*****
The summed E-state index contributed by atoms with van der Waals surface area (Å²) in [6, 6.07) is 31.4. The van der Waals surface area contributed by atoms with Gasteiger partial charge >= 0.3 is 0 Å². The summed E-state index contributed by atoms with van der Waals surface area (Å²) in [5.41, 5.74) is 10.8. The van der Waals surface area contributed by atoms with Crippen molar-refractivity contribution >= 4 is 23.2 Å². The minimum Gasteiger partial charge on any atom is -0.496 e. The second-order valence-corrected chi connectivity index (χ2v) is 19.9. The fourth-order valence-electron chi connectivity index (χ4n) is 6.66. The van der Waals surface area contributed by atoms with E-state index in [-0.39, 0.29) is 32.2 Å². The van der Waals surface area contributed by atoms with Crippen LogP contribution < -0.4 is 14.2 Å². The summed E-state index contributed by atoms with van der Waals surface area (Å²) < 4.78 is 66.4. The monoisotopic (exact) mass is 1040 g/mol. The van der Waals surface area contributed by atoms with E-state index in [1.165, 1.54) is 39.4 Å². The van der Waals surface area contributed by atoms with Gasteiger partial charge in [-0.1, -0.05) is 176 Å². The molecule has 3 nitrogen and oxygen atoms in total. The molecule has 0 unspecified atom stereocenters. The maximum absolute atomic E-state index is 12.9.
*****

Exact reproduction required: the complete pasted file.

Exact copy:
The summed E-state index contributed by atoms with van der Waals surface area (Å²) in [6, 6.07) is 31.4. The van der Waals surface area contributed by atoms with Gasteiger partial charge >= 0.3 is 0 Å². The summed E-state index contributed by atoms with van der Waals surface area (Å²) in [5.41, 5.74) is 10.8. The van der Waals surface area contributed by atoms with Crippen molar-refractivity contribution >= 4 is 23.2 Å². The minimum Gasteiger partial charge on any atom is -0.496 e. The second-order valence-corrected chi connectivity index (χ2v) is 19.9. The fourth-order valence-electron chi connectivity index (χ4n) is 6.66. The van der Waals surface area contributed by atoms with E-state index in [-0.39, 0.29) is 32.2 Å². The van der Waals surface area contributed by atoms with Crippen LogP contribution < -0.4 is 14.2 Å². The summed E-state index contributed by atoms with van der Waals surface area (Å²) < 4.78 is 66.4. The monoisotopic (exact) mass is 1040 g/mol. The van der Waals surface area contributed by atoms with E-state index in [1.165, 1.54) is 39.4 Å². The van der Waals surface area contributed by atoms with Gasteiger partial charge in [-0.1, -0.05) is 176 Å². The molecule has 3 nitrogen and oxygen atoms in total. The molecule has 0 unspecified atom stereocenters. The maximum absolute atomic E-state index is 12.9.